Finding a food philosophy that allows for successful weight loss can be a baffling prospect for some. It doesn’t make sense, we switched from white to whole grain bread, we eat oatmeal every morning instead of Lucky Charms, drink fruit juice instead of soda, and if we have Ben & Jerry’s, we go with the frozen yogurt variety instead of traditional ice cream. We’re making healthy changes, eating healthier, why aren’t we losing any weight?
The source of this confusion may come from a misappropriation of a term that sometimes is implied to be synonymous with a weight loss tool: “health food”. Whole grain pasta or bread is often considered the healthier alternative the more processed alternatives. Gluten-free or lactose free food selections are often healthier than keeping those ingredients in their day to day food intake. But there is nothing about health food that necessarily implies that they will be useful for losing body fat.
Health food is great for improving or maintaining our health. In short, it’s great for helping to keep us alive. Which is pretty important. But we can carry extra body fat while arguably still maintaining a relatively healthy body. Just take a look at the average NFL lineman. They are carrying more body fat than perhaps the average person would prefer, but their bodies perform at a high level. They are usually healthy people.
I think we could benefit from a new genre of food classification. My working title: Good-Body-Composition Food. Food that is useful for decreasing body fat levels, while maintaining or improving lean muscle mass levels.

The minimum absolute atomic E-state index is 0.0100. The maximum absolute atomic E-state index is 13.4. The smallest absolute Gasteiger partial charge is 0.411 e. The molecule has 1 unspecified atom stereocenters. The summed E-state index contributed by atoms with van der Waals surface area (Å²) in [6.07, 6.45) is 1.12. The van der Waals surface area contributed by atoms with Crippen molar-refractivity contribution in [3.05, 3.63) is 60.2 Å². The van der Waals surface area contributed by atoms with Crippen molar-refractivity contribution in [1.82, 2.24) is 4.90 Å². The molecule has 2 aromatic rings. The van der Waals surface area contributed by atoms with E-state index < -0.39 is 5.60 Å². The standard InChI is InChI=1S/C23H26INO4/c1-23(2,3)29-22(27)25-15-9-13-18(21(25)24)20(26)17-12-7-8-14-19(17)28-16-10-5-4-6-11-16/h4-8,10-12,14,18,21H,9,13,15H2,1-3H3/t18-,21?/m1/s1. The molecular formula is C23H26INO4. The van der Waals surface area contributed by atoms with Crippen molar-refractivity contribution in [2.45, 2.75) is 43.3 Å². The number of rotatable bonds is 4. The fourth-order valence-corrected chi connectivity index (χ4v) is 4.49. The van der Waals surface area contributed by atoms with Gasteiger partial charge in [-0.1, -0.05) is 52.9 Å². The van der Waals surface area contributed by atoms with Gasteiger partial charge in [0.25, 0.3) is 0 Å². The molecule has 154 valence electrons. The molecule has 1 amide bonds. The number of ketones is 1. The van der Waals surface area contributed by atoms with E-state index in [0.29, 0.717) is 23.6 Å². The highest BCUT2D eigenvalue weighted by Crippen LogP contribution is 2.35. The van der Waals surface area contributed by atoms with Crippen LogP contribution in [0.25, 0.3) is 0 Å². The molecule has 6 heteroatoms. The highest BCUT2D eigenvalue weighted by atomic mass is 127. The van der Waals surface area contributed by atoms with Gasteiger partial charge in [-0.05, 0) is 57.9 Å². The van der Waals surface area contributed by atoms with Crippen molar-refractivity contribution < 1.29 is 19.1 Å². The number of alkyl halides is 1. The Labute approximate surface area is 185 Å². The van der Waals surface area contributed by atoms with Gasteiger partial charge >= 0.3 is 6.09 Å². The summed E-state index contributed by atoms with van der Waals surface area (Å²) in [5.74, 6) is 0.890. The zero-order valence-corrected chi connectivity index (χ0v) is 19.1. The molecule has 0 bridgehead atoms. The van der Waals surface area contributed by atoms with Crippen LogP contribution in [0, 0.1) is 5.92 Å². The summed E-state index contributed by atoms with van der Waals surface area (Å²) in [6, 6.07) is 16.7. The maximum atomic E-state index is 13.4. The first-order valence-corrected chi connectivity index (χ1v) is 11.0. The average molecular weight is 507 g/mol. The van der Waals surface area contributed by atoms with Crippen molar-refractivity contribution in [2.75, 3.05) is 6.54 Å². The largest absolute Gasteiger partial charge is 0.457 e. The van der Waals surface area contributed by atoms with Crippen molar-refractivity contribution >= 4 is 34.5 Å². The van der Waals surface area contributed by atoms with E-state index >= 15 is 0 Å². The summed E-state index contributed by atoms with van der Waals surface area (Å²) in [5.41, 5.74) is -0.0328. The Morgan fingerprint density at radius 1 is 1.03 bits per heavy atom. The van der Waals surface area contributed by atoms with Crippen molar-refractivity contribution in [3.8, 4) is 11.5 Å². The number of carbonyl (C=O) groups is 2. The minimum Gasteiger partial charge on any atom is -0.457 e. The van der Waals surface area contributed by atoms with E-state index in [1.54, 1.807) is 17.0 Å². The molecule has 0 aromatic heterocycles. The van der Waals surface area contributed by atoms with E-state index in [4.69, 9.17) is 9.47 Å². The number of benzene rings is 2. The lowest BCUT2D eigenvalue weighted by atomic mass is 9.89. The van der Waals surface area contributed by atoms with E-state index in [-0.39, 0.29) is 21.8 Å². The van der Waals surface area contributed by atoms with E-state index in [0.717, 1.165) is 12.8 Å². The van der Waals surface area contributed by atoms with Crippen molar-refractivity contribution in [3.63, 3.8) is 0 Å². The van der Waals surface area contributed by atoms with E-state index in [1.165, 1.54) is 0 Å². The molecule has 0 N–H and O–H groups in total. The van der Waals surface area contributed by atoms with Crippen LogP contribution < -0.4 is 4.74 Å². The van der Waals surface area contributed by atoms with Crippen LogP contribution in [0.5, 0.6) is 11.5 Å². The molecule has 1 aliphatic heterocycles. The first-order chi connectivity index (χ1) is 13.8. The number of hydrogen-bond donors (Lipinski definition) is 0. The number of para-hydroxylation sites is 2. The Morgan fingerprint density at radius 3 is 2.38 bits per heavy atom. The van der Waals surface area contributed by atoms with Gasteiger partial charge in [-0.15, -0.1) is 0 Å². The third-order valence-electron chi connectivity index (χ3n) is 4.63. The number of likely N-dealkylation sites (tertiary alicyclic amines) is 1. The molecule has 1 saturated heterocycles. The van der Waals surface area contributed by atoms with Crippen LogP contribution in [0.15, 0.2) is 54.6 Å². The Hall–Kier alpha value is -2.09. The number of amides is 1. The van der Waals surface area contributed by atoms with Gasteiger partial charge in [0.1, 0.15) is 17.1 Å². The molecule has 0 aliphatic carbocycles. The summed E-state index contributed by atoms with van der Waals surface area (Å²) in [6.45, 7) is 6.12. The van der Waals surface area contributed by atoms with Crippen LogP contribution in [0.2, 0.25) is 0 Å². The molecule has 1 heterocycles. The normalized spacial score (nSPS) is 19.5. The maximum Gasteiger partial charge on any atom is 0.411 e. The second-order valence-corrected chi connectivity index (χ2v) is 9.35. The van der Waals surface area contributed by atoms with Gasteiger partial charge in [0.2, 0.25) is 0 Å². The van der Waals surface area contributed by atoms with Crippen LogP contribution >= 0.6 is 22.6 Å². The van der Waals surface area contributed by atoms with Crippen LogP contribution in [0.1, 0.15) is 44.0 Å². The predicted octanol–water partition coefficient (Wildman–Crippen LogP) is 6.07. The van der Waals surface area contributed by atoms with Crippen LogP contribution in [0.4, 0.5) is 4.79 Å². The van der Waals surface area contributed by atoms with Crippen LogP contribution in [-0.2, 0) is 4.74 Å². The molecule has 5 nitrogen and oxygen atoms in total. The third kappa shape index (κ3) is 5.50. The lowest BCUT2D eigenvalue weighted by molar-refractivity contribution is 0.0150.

The good news is that most Good-For-Body-Composition food is also health food! But not all health food is Good-For-Body-Composition food. For example, if you are someone who, when trying to decrease body fat, responds well to low starch intake, it won’t make much of a difference to your progress if you have a sandwich with whole grain bread versus white bread. You may be overall healthier, but your progress may stall if you’re eating the bread too frequently, regardless of the type.
This doesn’t mean you should never have a sandwich. Sandwiches are delicious! But perhaps if you’re concerned about your overall health, you’ll opt for the whole grain bread. Or if you’re really interested in fast tracking your results on a low starch plan, perhaps you’ll skip the bread, regardless of whether it’s whole grain or not.
Ultimately it comes down to informed decision making: deciding what your goals are, and deciding to eat foods that help you attain those goals at a pace that is safe, maintainable, and effective. Knowing the effects the foods we chose to eat have on our body is essential to this process.